Headache. 2005 (Oct); 45 (9): 1260—1263
Fernández-de-Las-Peñas C, Alonso-Blanco C, Cuadrado ML, Pareja JA.
Department of Physical Therapy,
Physical Medicine and Rehabilitation,
Universidad Rey Juan Carlos (URJC),
Alcorcón, Madrid, Spain.
Patients suffering from cervicogenic headache (CeH) are commonly treated with spinal manipulative therapy. We have analyzed the quality and the outcomes of published, randomized, controlled trials assessing the effectiveness of spinal manipulation in CeH. Among 121 relevant articles, only two met all the inclusion criteria. Methodological quality scores were 8/10 and 7/10 points. Only one of the trials made use of a headache diary.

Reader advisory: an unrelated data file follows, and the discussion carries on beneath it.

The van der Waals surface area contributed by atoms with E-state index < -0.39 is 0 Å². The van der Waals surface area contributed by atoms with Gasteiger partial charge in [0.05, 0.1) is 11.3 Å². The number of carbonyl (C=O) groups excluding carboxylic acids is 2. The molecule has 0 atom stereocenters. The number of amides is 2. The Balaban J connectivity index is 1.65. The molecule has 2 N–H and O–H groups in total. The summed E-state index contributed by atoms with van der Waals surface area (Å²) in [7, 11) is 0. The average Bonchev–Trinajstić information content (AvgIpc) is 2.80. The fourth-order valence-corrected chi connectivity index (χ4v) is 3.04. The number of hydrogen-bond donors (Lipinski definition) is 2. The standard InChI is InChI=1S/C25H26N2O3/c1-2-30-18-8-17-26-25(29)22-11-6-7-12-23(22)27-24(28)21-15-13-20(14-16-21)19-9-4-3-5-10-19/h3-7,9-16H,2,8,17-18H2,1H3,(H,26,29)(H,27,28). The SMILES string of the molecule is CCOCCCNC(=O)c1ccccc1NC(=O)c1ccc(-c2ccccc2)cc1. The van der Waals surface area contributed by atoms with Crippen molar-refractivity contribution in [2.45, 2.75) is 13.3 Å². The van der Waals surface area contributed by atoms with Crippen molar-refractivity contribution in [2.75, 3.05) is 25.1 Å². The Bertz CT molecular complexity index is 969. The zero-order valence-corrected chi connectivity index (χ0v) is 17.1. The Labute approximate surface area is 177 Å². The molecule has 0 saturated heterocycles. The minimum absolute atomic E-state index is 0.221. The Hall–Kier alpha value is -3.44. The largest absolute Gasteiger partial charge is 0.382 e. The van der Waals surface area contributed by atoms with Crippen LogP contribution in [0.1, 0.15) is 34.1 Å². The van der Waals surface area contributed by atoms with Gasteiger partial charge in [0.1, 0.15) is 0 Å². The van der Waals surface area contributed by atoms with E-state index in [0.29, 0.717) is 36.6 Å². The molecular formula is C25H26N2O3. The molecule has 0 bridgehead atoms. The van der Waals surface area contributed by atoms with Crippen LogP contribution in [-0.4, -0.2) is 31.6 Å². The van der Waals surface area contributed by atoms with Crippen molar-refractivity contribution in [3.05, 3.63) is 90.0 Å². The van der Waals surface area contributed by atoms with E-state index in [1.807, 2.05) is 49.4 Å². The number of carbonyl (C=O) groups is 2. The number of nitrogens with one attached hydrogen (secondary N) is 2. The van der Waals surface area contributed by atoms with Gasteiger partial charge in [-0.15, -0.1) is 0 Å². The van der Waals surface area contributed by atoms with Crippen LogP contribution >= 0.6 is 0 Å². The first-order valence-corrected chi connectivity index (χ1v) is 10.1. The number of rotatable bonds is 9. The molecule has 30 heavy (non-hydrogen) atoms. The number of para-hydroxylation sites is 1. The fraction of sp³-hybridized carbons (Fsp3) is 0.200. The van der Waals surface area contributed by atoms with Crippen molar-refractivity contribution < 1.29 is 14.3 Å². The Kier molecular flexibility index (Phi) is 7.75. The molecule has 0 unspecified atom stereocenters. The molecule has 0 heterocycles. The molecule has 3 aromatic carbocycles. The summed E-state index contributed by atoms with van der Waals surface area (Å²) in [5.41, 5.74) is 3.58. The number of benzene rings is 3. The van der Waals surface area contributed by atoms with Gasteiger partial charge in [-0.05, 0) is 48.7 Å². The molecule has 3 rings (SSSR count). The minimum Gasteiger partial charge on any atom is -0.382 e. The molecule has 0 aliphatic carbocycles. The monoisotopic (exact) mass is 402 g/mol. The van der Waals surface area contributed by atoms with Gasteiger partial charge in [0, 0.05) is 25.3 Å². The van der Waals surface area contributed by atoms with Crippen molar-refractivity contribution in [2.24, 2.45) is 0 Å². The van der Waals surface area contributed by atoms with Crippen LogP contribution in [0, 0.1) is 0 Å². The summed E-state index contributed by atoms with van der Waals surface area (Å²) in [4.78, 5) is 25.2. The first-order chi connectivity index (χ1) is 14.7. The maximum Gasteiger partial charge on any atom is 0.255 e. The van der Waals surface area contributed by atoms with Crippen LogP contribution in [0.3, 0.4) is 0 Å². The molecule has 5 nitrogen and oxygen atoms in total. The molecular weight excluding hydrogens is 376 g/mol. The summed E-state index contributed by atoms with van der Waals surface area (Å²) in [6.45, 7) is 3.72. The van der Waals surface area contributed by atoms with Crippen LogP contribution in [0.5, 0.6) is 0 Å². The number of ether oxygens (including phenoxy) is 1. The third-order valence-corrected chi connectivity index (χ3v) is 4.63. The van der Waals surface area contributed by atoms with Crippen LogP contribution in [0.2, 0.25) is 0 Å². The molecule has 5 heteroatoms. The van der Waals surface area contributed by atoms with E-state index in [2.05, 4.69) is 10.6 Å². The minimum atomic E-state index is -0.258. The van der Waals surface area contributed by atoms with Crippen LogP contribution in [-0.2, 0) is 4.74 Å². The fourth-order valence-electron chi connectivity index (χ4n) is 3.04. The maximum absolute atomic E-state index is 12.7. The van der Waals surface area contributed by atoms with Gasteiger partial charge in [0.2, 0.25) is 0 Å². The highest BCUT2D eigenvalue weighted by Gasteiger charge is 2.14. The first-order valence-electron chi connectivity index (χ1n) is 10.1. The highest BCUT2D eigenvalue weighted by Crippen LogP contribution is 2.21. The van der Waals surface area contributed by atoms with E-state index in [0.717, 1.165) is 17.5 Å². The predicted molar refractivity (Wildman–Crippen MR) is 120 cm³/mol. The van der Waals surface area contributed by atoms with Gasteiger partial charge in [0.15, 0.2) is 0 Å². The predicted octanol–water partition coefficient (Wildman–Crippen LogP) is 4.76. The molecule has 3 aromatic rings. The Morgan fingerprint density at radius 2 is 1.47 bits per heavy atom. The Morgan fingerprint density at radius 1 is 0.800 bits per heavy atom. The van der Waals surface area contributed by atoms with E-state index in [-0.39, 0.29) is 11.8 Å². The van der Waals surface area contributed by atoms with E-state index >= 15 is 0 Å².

Both the trials reported positive (+) results on headache intensity, headache duration, and medication intake, so that spinal manipulative therapy obtained strong evidence of effectiveness (level 1) with regard to these outcomes. Conversely, spinal manipulation obtained no more than limited evidence (level 3) in reducing headache frequency, as it was analyzed only in one study with positive (+) results. A greater number of well-designed, randomized, controlled trials are required to confirm or refute the effectiveness of spinal manipulation in the management of CeH.
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